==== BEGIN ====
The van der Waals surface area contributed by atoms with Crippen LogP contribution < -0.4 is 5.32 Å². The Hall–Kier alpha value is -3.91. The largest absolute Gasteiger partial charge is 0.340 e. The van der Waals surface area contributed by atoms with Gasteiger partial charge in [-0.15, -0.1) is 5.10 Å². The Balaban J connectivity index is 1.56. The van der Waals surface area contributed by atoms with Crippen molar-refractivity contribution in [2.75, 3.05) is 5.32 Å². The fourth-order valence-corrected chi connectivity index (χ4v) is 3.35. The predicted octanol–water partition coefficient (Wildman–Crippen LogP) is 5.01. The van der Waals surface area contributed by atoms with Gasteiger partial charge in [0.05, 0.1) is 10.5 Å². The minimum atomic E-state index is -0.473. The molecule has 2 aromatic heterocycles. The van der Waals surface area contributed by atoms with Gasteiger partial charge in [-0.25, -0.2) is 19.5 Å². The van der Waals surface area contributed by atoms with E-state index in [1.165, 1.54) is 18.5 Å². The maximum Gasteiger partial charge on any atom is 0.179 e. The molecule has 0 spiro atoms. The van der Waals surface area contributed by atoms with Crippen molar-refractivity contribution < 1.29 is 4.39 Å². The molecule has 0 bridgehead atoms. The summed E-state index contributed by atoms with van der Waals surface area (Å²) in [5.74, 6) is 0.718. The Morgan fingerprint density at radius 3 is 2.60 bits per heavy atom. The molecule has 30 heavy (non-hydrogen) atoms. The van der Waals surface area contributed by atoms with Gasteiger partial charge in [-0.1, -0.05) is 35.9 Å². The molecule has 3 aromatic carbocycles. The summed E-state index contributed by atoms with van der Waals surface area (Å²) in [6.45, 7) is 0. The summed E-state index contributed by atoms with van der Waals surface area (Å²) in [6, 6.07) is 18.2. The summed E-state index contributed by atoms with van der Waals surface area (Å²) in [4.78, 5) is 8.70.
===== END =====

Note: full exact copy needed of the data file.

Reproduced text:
The van der Waals surface area contributed by atoms with Crippen LogP contribution < -0.4 is 5.32 Å². The Hall–Kier alpha value is -3.91. The largest absolute Gasteiger partial charge is 0.340 e. The van der Waals surface area contributed by atoms with Gasteiger partial charge in [-0.15, -0.1) is 5.10 Å². The Balaban J connectivity index is 1.56. The van der Waals surface area contributed by atoms with Crippen molar-refractivity contribution in [2.75, 3.05) is 5.32 Å². The fourth-order valence-corrected chi connectivity index (χ4v) is 3.35. The predicted octanol–water partition coefficient (Wildman–Crippen LogP) is 5.01. The van der Waals surface area contributed by atoms with Gasteiger partial charge in [0.05, 0.1) is 10.5 Å². The minimum atomic E-state index is -0.473. The molecule has 2 aromatic heterocycles. The van der Waals surface area contributed by atoms with Gasteiger partial charge in [-0.25, -0.2) is 19.5 Å². The van der Waals surface area contributed by atoms with E-state index in [1.165, 1.54) is 18.5 Å². The maximum Gasteiger partial charge on any atom is 0.179 e. The molecule has 0 spiro atoms. The van der Waals surface area contributed by atoms with Crippen molar-refractivity contribution < 1.29 is 4.39 Å². The molecule has 0 bridgehead atoms. The summed E-state index contributed by atoms with van der Waals surface area (Å²) in [5.74, 6) is 0.718. The Morgan fingerprint density at radius 3 is 2.60 bits per heavy atom. The molecule has 30 heavy (non-hydrogen) atoms. The van der Waals surface area contributed by atoms with Gasteiger partial charge in [-0.1, -0.05) is 35.9 Å². The molecule has 3 aromatic carbocycles. The summed E-state index contributed by atoms with van der Waals surface area (Å²) in [6.45, 7) is 0. The summed E-state index contributed by atoms with van der Waals surface area (Å²) in [6, 6.07) is 18.2. The summed E-state index contributed by atoms with van der Waals surface area (Å²) in [4.78, 5) is 8.70.